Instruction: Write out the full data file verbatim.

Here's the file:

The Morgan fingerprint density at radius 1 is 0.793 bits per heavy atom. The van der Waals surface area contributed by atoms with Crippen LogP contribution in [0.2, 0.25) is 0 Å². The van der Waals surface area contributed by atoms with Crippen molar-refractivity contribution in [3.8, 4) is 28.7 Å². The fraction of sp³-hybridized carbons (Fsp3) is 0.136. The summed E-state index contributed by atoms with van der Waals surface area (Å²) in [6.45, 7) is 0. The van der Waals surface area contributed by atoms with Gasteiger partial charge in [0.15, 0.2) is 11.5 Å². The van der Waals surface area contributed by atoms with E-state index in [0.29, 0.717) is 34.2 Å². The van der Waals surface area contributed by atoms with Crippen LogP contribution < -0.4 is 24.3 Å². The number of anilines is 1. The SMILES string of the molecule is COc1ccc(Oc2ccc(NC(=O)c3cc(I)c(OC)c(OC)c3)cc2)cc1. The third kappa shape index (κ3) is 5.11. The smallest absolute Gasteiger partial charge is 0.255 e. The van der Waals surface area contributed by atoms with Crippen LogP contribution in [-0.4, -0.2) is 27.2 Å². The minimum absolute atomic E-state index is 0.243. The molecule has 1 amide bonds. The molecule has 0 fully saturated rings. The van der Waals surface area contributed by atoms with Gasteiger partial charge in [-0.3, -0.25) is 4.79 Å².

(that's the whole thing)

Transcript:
The Morgan fingerprint density at radius 1 is 0.793 bits per heavy atom. The van der Waals surface area contributed by atoms with Crippen LogP contribution in [0.2, 0.25) is 0 Å². The van der Waals surface area contributed by atoms with Crippen molar-refractivity contribution in [3.8, 4) is 28.7 Å². The fraction of sp³-hybridized carbons (Fsp3) is 0.136. The summed E-state index contributed by atoms with van der Waals surface area (Å²) in [6.45, 7) is 0. The van der Waals surface area contributed by atoms with Gasteiger partial charge in [0.15, 0.2) is 11.5 Å². The van der Waals surface area contributed by atoms with E-state index in [0.29, 0.717) is 34.2 Å². The van der Waals surface area contributed by atoms with Crippen LogP contribution < -0.4 is 24.3 Å². The number of anilines is 1. The SMILES string of the molecule is COc1ccc(Oc2ccc(NC(=O)c3cc(I)c(OC)c(OC)c3)cc2)cc1. The third kappa shape index (κ3) is 5.11. The smallest absolute Gasteiger partial charge is 0.255 e. The van der Waals surface area contributed by atoms with Crippen LogP contribution in [-0.4, -0.2) is 27.2 Å². The minimum absolute atomic E-state index is 0.243. The molecule has 1 amide bonds. The molecule has 0 fully saturated rings. The van der Waals surface area contributed by atoms with Gasteiger partial charge in [-0.3, -0.25) is 4.79 Å².